When I was a young man—well, actually more of a child than a man—I spent a lot of time in trees. I loved to climb high up into the canopy and feel the wind blowing over my ears, making that whispering sound that only leaves and poets can interpret.

On stormy days I would climb to the top of a tall pine tree and hold on to the trunk like it was my only connection to anything solid and earthbound. I would feel the rain stinging on my face and the whole tree would rock back and forth in the powerful wind. I never felt afraid, but I did feel a strange appreciation for life. I was resting in Mother Nature’s cradle and felt more alive than when I was grounded.

I was also a terrible athlete in the traditional sports of western Pennsylvania: baseball, football and basketball. If you didn’t excel in one of those you were kind of an anomaly to the region. Since my father owned the Little League team, I had to play at least two innings a game, so they stuck me in right field where few youngsters could place a well-hit ball. I would stand there with my glove covering my face and pray that our competitor’s team would not hit anything in my direction. I would stand there as long as I had to and dream of when the game was over, climbing back up in my tree and feeling like I belonged again.

Years later my father took me hunting, and I discovered that if I climbed a tree the animals would not see me (except for friendly chickadees and the avuncular red squirrel, who chided me for trying to hang out in his neighborhood). On the earth below I watched animals going about their business while I, feeling no particular aggressive intention, sat above in the limbs and learned about their lives. I saw bobcats hunting rabbits, ruffed grouse drumming for their mate on a mossy old log, bushytailed gray squirrels hoarding acorns in tree cavities, and, once in a while, an innocent-looking doe or fawn would pass under my tree, feeding on beechnuts and checking the constantly changing thermal breezes. She would hold her head up into the air, lick her nose to sensitize it for smell detection, and then inhale the soft autumn breeze.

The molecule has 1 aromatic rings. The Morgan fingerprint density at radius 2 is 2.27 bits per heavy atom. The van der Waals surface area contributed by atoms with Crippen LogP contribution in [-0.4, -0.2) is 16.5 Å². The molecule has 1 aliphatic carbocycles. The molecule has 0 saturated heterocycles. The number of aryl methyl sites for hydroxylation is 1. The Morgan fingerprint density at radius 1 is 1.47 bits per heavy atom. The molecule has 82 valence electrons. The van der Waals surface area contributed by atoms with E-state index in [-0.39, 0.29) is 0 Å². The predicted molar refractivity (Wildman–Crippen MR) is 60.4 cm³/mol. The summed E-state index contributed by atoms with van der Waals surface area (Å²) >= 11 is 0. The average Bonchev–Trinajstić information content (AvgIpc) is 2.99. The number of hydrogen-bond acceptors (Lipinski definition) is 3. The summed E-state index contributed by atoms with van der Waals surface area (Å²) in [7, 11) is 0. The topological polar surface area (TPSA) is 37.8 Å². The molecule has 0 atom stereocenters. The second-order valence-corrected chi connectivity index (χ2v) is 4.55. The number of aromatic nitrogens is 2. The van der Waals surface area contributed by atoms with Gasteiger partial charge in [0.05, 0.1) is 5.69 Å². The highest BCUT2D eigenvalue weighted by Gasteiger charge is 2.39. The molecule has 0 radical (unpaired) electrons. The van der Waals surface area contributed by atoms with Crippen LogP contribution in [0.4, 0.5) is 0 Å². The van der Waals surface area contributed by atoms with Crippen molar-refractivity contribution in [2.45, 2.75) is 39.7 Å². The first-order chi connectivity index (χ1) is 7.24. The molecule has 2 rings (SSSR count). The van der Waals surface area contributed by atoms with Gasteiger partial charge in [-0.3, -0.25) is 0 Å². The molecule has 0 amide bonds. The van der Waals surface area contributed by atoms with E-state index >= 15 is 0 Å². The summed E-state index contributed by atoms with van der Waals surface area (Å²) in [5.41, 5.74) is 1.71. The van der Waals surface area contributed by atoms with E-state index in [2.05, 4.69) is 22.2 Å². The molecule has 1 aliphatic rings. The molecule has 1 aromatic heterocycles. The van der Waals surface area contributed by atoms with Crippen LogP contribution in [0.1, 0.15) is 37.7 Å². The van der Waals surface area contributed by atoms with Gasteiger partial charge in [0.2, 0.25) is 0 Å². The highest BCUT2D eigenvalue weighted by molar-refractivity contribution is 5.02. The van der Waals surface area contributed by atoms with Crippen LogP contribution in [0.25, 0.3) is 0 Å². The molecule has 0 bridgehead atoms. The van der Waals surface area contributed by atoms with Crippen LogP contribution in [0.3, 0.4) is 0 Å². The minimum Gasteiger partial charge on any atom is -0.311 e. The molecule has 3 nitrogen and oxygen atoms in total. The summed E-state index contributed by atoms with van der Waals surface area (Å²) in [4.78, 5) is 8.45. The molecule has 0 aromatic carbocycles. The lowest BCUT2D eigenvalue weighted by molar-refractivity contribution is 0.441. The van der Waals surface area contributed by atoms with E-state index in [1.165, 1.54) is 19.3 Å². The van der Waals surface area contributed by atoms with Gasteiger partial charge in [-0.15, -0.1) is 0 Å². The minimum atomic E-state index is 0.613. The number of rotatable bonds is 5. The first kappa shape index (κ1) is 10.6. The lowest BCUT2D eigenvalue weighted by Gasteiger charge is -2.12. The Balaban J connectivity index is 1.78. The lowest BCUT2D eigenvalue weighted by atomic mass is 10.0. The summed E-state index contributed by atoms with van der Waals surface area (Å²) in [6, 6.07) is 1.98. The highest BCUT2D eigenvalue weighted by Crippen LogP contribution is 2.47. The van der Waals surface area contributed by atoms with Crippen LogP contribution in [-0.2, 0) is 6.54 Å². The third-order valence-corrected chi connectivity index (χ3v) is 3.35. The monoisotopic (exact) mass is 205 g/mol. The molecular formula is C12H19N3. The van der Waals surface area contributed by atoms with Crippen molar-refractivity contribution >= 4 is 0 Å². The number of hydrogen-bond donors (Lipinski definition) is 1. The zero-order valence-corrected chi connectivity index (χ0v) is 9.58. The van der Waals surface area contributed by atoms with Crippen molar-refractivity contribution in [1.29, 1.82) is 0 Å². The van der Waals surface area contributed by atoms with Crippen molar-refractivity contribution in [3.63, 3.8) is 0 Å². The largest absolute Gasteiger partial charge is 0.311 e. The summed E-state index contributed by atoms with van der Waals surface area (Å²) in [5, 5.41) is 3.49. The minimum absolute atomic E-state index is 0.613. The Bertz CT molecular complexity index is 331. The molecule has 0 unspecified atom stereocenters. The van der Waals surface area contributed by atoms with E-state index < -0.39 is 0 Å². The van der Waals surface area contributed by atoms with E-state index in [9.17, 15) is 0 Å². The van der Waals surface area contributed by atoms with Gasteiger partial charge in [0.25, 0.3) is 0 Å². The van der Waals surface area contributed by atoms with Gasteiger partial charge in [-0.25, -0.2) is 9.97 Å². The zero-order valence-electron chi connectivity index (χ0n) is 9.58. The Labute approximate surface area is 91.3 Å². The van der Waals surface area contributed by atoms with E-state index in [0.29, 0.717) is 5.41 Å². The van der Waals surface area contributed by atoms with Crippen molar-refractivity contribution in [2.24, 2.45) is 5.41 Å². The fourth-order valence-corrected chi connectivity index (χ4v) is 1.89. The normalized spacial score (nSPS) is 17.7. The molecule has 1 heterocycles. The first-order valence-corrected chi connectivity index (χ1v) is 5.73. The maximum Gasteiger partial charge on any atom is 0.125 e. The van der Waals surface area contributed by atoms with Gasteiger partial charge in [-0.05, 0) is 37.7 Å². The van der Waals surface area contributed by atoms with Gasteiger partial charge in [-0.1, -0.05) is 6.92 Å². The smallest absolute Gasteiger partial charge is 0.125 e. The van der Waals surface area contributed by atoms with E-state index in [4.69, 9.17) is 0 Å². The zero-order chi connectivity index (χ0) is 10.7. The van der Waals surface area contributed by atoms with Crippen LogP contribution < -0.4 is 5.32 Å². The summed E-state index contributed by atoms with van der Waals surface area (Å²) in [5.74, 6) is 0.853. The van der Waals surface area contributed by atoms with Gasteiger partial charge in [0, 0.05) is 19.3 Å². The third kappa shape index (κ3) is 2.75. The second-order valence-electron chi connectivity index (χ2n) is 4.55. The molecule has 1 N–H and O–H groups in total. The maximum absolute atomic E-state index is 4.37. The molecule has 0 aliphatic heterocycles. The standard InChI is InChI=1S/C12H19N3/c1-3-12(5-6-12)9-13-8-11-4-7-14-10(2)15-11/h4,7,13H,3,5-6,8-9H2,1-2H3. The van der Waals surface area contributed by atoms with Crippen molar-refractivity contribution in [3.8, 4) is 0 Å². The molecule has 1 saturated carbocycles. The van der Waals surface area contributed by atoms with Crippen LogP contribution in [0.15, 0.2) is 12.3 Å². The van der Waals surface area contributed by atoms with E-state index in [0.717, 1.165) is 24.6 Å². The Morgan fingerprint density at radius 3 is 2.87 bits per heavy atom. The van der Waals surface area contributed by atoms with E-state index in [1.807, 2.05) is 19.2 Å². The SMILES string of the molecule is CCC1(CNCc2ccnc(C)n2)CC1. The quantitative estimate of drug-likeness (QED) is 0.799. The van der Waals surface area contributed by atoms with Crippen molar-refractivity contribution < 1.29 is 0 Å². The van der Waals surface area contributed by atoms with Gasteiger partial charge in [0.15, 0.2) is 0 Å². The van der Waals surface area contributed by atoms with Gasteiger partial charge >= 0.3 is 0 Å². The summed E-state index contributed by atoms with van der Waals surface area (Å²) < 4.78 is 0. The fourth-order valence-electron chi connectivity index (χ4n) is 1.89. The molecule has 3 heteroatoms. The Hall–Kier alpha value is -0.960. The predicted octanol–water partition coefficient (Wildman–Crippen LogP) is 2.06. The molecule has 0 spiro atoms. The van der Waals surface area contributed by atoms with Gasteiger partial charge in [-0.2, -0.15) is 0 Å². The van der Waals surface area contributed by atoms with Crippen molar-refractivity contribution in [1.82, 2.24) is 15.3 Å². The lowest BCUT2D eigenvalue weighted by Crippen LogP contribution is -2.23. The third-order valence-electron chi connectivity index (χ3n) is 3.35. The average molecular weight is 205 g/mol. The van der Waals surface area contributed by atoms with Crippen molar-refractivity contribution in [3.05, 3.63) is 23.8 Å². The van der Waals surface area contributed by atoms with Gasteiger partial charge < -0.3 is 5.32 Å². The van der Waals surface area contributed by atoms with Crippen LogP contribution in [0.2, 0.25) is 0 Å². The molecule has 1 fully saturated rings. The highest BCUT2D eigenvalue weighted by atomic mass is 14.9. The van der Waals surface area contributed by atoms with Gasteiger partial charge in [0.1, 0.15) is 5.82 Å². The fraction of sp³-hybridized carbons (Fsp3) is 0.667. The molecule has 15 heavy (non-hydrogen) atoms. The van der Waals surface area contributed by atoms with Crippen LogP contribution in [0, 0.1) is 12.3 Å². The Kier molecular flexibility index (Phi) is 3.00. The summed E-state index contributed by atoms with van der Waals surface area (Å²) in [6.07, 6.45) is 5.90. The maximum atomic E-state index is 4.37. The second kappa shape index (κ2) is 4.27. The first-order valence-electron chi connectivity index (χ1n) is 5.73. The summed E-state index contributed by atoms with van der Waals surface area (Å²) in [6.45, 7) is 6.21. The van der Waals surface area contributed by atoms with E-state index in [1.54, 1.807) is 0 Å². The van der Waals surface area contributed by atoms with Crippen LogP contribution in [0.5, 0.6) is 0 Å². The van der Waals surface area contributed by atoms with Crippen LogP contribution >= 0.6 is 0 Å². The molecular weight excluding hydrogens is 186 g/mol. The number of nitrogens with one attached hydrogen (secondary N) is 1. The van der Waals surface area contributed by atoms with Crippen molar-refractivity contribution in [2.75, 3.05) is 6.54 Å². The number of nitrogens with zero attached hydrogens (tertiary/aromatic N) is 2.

Sitting in a tree I learned not only the ways of my animal brethren but also the feeling that I belonged. I belonged here—with them. I wanted to know them all like they were my family. I felt a strong desire to possess the grace and awareness of the whitetail, the cunning of the fox and the sense of direction of the geese as they flew overhead. 

It was in my tree that I began to wonder—if all these characteristics are actually some Divine Entity’s energy, how do I bring it into my life, my body? If, as science has proven, that energy never dies but merely transforms into another form, then where does this energy go when consumed? Do vegetables give me energy? Do eggs give me energy? What kind of energy? Might it be the energy of the animal or plant that lived? If that were true, and I consume the wild asparagus, the puffball mushroom, the fiddlehead or the ramps I pick every spring, do I also benefit from their beauty and the magic that made them grow? Taken further, if I consume the flesh of a brook trout from high in the mountains, where the water is cold and pure, will my spirit then radiate the spectacular beauty of its habitat? If the deer below me presents itself to me when it is my intention to become one with its grace and wonder, will I then also radiate that in my spirit if I consume its flesh/energy?

So, I am now 59 years old and I am sitting 25 feet up in a maple tree, in a treestand with a strong safety belt tied to that earthbound trunk, and I have to wonder, “Am I here to kill something? Or am I here to nourish my spirit and my body by connecting to my animal brethren?” If my intention is to kill, chances are that the deer spirit will sense danger and not walk toward me. 

I close my eyes and pray. When I open them, he is standing in front of me, broadside and still, looking out toward the distant hills. His antlers glow in the early autumn sun. I watch as he raises his head and licks his nose, inhaling the same cool clean air that we both share. We breathe in at the same moment and exhale in time. My heartbeat is in rhythm with his. I feel nothing but love as I draw my bow. We are one.

Bradley Carleton is executive director of Sacred Hunter, a nonprofit that seeks to educate the public on the spiritual connection of man to nature.